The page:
“In Ankara, a #standingwoman surfaces. She is standing in Kizilay Sq, where Ethem Sarisuluk was shot dead by the police.” Across Turkey, individuals are standing, facing, moving while perfectly still. #duranadam. It means, “standing man.”
Revolutions change our language. How many around the world knew of Tahrir before the Egyptian uprisings? Now, we all do. It’s a gift Egyptians have given to the world.
The democracy and social movements across Turkey have given us Gezi, Taksim, and now #duranadam. This is part of the inherent creativity of people in movement.
The State has responded with predictable, moribund redundancies. First, it tried to criminalize the protesters. Then it claimed they were foreign agents. Then it tried to claim they were only a dissident, spoiled fringe minority. This is textbook `Statecraft’ at its emptiest.
Then the State sent in the police, to `clear’ the parks, to `reclaim’ the commons in the name of `the people’. Familiar, no?
Behind the `niceties’ of detention and arrest stands the prison. Turkish prisons are notorious for their human rights violations and abysmal conditions. On October 20, 2000, Turkey “gave” to the world the longest and deadliest hunger strike in modern history. Across Turkey, for three years, prisoners fasted, and died, protesting the construction of F-Type prisons, which are basically supermax. Across Turkey, women prisoners went on hunger strike, `even though’ women prisoners weren’t sent to F-Type prisons. In Turkey, solidarity is not a new phenomenon. Neither is standing, seemingly alone and yet decidedly with others.
Since then, hunger strikes, by prisoners and others, have become a regular part of the Turkish political landscape. Last September 60 or so Kurdish prisoners went on hunger strike. By the end of the strike, close to 70 days later, close to 700 prisoners had joined the strike, plus untold others across the country and even around the world.
At the same time, sexual violence, rape, and torture also form a part of the Turkish political landscape that emerges from and returns to prison. Women, like Hamdiye Aslan and Asiye Zeybek, have reported on the extreme and continuous violence they suffered. For more than a decade, national and international groups have documented this. Little to nothing has changed.
Some things have changed. In 2002, there were 55,000 people in Turkish prisons and jails. In early May, there were more than 130,000. Health care in the prisons has gone from bad to criminally worse, as acknowledged recently by none other than Recep Tayyip Erdogan.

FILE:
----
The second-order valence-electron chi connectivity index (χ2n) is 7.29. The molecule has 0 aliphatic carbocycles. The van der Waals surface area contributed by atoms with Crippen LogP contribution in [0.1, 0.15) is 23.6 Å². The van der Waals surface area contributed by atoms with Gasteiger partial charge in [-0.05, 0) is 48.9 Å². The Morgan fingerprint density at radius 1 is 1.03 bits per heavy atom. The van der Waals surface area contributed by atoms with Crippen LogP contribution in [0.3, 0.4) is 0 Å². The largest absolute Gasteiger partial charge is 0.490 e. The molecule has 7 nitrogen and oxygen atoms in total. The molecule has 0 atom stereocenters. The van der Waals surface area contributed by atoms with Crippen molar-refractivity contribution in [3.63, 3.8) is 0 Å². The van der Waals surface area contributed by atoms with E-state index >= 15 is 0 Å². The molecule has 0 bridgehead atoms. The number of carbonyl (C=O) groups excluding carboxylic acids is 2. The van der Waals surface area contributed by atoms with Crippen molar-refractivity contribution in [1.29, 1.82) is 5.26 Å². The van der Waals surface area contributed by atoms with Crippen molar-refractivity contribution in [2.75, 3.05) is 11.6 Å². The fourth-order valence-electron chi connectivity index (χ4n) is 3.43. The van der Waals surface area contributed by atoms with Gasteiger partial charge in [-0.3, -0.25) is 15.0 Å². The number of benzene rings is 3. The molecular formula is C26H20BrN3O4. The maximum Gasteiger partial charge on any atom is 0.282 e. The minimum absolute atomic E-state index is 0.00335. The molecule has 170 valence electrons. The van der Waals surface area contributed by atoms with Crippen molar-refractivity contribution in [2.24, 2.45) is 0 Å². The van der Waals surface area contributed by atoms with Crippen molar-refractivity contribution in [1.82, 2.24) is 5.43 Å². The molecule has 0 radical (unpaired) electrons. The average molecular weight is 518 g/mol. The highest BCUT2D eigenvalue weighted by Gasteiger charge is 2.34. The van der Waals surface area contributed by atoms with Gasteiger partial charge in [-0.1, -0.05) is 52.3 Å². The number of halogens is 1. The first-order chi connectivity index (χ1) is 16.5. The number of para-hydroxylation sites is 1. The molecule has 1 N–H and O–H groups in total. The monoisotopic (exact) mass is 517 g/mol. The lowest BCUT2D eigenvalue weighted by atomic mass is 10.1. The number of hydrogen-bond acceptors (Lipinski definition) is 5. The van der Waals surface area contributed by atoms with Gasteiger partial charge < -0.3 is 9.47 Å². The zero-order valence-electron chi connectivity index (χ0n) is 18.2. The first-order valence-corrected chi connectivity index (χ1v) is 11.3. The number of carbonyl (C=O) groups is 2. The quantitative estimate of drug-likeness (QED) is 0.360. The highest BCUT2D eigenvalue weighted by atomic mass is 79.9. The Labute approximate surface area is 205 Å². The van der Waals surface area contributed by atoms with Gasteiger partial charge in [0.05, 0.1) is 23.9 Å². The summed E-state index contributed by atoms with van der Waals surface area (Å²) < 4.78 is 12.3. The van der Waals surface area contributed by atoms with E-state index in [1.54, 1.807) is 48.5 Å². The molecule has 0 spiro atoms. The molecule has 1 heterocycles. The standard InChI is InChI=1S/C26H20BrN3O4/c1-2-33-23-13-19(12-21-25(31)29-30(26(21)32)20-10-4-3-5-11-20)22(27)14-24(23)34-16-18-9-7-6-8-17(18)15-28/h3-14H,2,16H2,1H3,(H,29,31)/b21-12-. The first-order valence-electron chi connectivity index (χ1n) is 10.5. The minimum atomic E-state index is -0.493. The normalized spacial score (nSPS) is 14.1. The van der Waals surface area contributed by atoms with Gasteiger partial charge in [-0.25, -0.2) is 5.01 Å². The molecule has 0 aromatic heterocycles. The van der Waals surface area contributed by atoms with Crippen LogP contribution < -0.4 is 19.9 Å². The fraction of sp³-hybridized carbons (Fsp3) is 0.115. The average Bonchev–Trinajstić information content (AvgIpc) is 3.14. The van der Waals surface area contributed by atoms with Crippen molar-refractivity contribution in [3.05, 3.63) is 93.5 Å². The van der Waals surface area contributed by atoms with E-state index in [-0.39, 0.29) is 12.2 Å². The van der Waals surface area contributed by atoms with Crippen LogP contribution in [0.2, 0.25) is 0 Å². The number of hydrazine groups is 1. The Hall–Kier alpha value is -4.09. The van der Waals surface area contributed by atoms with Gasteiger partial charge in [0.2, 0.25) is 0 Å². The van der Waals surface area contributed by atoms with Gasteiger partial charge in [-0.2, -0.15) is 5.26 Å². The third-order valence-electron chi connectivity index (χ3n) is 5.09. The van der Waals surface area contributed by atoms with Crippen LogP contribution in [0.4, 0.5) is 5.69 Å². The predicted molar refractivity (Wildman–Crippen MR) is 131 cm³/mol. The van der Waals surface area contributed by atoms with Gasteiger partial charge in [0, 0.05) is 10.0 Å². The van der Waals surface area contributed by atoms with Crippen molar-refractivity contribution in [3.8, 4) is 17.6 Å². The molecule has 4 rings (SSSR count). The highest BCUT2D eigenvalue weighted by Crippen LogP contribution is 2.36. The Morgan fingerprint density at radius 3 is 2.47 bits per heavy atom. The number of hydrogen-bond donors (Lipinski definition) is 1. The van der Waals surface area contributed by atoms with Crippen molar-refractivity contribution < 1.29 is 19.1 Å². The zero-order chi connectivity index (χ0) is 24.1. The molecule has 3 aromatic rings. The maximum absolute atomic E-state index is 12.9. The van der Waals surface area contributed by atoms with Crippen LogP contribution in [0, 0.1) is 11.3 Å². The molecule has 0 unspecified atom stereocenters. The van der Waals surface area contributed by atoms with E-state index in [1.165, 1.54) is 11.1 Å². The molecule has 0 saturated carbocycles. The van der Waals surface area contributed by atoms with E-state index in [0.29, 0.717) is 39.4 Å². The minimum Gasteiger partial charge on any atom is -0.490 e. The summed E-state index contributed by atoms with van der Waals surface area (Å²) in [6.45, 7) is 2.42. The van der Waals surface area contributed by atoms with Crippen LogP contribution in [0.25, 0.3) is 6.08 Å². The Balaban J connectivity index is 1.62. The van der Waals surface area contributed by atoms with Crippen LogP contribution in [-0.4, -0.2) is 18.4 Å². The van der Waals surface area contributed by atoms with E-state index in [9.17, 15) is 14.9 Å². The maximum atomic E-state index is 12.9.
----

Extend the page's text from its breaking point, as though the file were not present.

In October 2011, Ayşe Berktay, writer, translator, peace and justice activist, pro-Kurdish activist, was arrested. She’s still in prison, two years later. In December 2011, Berktay wrote from Bakirköy Women’s Prison: “The situation here is rather critical. Feeling ever more powerful with the support he is getting from `Western powers’ as a representative of so-called `Western ideals of democracy and freedom’ in the region, Erdoğan has turned his back on—or done away with—all semblance of democracy at home and is preparing to intervene actively in the region. Your action is valuable in the sense that it exposes the true nature of the Erdoğan government…He feeds on this `democratic prestige’ he has abroad to take harsher measures against democratic opposition at home. Such prestige makes his hand stronger against opposition in the country. Anyone who does not agree or go along with his way of solving the problem is a terrorist, an enemy—familiar, no?”
This morning, Rumeysa Kiger, a journalist who had been part of the delegation that met with Erdoğan last week, was arrested. According to her husband, she was on the way to an interview when she saw police arresting protesters. She went to object and was herself arrested. Familiar, no?
As Berktay concluded, two years ago, “Protests against this anti-democratic obstruction of political struggle and the arbitrary nature of the detentions, against arbitrary detentions to obstruct political struggle and democratic opposition, are very important. They need to know that the world knows and follows.”
One man standing. One woman standing. Thousands of women and men standing, in prisons, parks, squares, and streets. Extraordinary, no?